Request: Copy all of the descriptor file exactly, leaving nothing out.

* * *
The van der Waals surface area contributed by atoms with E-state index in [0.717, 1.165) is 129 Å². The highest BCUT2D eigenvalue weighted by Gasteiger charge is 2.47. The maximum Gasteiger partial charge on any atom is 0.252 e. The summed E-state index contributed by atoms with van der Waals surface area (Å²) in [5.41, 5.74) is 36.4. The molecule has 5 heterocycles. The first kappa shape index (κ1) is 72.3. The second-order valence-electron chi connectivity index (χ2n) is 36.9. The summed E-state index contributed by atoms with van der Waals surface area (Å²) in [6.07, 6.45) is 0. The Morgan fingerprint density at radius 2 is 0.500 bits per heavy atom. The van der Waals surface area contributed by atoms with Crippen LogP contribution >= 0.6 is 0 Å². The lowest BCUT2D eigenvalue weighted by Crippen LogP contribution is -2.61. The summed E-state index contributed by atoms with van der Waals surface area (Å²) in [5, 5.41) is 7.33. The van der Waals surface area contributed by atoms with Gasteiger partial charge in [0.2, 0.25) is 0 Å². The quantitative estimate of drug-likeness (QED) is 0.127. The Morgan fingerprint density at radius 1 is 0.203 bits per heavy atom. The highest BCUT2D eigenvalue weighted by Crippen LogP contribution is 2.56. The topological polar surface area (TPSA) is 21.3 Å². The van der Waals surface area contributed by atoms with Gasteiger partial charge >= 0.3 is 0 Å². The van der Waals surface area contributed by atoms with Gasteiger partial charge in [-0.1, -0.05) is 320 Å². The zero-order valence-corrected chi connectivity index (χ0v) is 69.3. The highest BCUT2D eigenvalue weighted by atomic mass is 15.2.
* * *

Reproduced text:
The van der Waals surface area contributed by atoms with E-state index in [0.717, 1.165) is 129 Å². The highest BCUT2D eigenvalue weighted by Gasteiger charge is 2.47. The maximum Gasteiger partial charge on any atom is 0.252 e. The summed E-state index contributed by atoms with van der Waals surface area (Å²) in [5.41, 5.74) is 36.4. The molecule has 5 heterocycles. The first kappa shape index (κ1) is 72.3. The second-order valence-electron chi connectivity index (χ2n) is 36.9. The summed E-state index contributed by atoms with van der Waals surface area (Å²) in [6.07, 6.45) is 0. The Morgan fingerprint density at radius 2 is 0.500 bits per heavy atom. The van der Waals surface area contributed by atoms with Crippen LogP contribution >= 0.6 is 0 Å². The lowest BCUT2D eigenvalue weighted by Crippen LogP contribution is -2.61. The summed E-state index contributed by atoms with van der Waals surface area (Å²) in [5, 5.41) is 7.33. The van der Waals surface area contributed by atoms with Gasteiger partial charge in [0.2, 0.25) is 0 Å². The quantitative estimate of drug-likeness (QED) is 0.127. The Morgan fingerprint density at radius 1 is 0.203 bits per heavy atom. The highest BCUT2D eigenvalue weighted by Crippen LogP contribution is 2.56. The topological polar surface area (TPSA) is 21.3 Å². The van der Waals surface area contributed by atoms with Gasteiger partial charge >= 0.3 is 0 Å². The van der Waals surface area contributed by atoms with Gasteiger partial charge in [-0.1, -0.05) is 320 Å². The zero-order valence-corrected chi connectivity index (χ0v) is 69.3. The highest BCUT2D eigenvalue weighted by atomic mass is 15.2.